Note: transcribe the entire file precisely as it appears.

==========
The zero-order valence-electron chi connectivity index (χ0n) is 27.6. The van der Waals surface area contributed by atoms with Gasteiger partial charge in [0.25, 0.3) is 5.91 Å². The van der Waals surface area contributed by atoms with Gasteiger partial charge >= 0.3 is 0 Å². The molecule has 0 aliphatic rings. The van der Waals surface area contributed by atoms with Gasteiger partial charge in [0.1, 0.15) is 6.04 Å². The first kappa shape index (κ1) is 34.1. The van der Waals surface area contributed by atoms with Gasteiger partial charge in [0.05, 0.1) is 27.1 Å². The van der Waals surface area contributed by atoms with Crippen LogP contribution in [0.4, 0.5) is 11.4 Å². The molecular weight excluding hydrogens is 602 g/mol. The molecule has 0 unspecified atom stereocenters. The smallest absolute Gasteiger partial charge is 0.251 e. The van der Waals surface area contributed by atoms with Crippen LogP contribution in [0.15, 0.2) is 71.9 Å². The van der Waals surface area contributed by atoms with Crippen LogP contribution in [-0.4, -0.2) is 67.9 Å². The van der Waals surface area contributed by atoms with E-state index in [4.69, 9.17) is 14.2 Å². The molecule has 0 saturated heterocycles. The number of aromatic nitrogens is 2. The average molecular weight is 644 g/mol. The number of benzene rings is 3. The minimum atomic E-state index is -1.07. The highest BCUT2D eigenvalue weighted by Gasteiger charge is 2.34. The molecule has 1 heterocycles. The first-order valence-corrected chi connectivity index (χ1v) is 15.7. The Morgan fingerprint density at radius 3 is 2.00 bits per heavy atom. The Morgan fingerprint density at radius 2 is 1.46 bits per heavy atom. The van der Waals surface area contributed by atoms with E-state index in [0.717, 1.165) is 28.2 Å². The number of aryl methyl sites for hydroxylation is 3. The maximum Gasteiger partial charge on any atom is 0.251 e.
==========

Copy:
The zero-order valence-electron chi connectivity index (χ0n) is 27.6. The van der Waals surface area contributed by atoms with Gasteiger partial charge in [0.25, 0.3) is 5.91 Å². The van der Waals surface area contributed by atoms with Gasteiger partial charge >= 0.3 is 0 Å². The molecule has 0 aliphatic rings. The van der Waals surface area contributed by atoms with Gasteiger partial charge in [0.1, 0.15) is 6.04 Å². The first kappa shape index (κ1) is 34.1. The van der Waals surface area contributed by atoms with Gasteiger partial charge in [0.05, 0.1) is 27.1 Å². The van der Waals surface area contributed by atoms with Crippen LogP contribution in [0.4, 0.5) is 11.4 Å². The molecular weight excluding hydrogens is 602 g/mol. The molecule has 0 unspecified atom stereocenters. The smallest absolute Gasteiger partial charge is 0.251 e. The van der Waals surface area contributed by atoms with Crippen LogP contribution in [0.15, 0.2) is 71.9 Å². The van der Waals surface area contributed by atoms with Crippen LogP contribution in [-0.4, -0.2) is 67.9 Å². The van der Waals surface area contributed by atoms with E-state index in [4.69, 9.17) is 14.2 Å². The molecule has 0 saturated heterocycles. The number of aromatic nitrogens is 2. The average molecular weight is 644 g/mol. The number of benzene rings is 3. The minimum atomic E-state index is -1.07. The highest BCUT2D eigenvalue weighted by Gasteiger charge is 2.34. The molecule has 1 heterocycles. The first-order valence-corrected chi connectivity index (χ1v) is 15.7. The Morgan fingerprint density at radius 3 is 2.00 bits per heavy atom. The Morgan fingerprint density at radius 2 is 1.46 bits per heavy atom. The van der Waals surface area contributed by atoms with E-state index in [0.717, 1.165) is 28.2 Å². The number of aryl methyl sites for hydroxylation is 3. The maximum Gasteiger partial charge on any atom is 0.251 e.